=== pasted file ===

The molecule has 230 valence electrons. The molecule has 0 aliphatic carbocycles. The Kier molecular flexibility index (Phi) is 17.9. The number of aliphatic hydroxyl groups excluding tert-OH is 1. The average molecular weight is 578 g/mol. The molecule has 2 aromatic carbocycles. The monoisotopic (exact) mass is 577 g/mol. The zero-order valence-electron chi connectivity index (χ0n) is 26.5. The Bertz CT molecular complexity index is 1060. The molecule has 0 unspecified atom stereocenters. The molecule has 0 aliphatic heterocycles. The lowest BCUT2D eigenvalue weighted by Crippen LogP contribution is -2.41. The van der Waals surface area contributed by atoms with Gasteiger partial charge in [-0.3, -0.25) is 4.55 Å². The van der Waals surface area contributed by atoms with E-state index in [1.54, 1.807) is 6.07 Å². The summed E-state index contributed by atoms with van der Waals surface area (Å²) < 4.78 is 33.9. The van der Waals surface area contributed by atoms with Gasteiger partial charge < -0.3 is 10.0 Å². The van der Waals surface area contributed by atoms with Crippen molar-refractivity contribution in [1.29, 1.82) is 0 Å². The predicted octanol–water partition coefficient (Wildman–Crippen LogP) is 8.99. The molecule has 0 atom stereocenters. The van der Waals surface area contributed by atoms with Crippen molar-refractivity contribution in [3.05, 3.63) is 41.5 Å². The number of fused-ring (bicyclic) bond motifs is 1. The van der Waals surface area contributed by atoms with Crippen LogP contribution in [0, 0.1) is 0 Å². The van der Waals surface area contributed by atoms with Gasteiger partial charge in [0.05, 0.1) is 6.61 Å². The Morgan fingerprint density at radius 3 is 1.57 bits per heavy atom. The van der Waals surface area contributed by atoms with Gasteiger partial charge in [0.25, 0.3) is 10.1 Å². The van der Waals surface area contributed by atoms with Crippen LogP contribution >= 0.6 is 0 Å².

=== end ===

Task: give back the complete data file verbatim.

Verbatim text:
The molecule has 230 valence electrons. The molecule has 0 aliphatic carbocycles. The Kier molecular flexibility index (Phi) is 17.9. The number of aliphatic hydroxyl groups excluding tert-OH is 1. The average molecular weight is 578 g/mol. The molecule has 2 aromatic carbocycles. The monoisotopic (exact) mass is 577 g/mol. The zero-order valence-electron chi connectivity index (χ0n) is 26.5. The Bertz CT molecular complexity index is 1060. The molecule has 0 unspecified atom stereocenters. The molecule has 0 aliphatic heterocycles. The lowest BCUT2D eigenvalue weighted by Crippen LogP contribution is -2.41. The van der Waals surface area contributed by atoms with Gasteiger partial charge in [-0.3, -0.25) is 4.55 Å². The van der Waals surface area contributed by atoms with E-state index in [1.54, 1.807) is 6.07 Å². The summed E-state index contributed by atoms with van der Waals surface area (Å²) < 4.78 is 33.9. The van der Waals surface area contributed by atoms with Gasteiger partial charge < -0.3 is 10.0 Å². The van der Waals surface area contributed by atoms with Crippen molar-refractivity contribution in [1.29, 1.82) is 0 Å². The predicted octanol–water partition coefficient (Wildman–Crippen LogP) is 8.99. The molecule has 0 atom stereocenters. The van der Waals surface area contributed by atoms with Crippen molar-refractivity contribution in [3.05, 3.63) is 41.5 Å². The number of fused-ring (bicyclic) bond motifs is 1. The van der Waals surface area contributed by atoms with Crippen LogP contribution in [0, 0.1) is 0 Å². The van der Waals surface area contributed by atoms with Gasteiger partial charge in [0.05, 0.1) is 6.61 Å². The Morgan fingerprint density at radius 3 is 1.57 bits per heavy atom. The van der Waals surface area contributed by atoms with Gasteiger partial charge in [0.25, 0.3) is 10.1 Å². The van der Waals surface area contributed by atoms with Crippen LogP contribution >= 0.6 is 0 Å².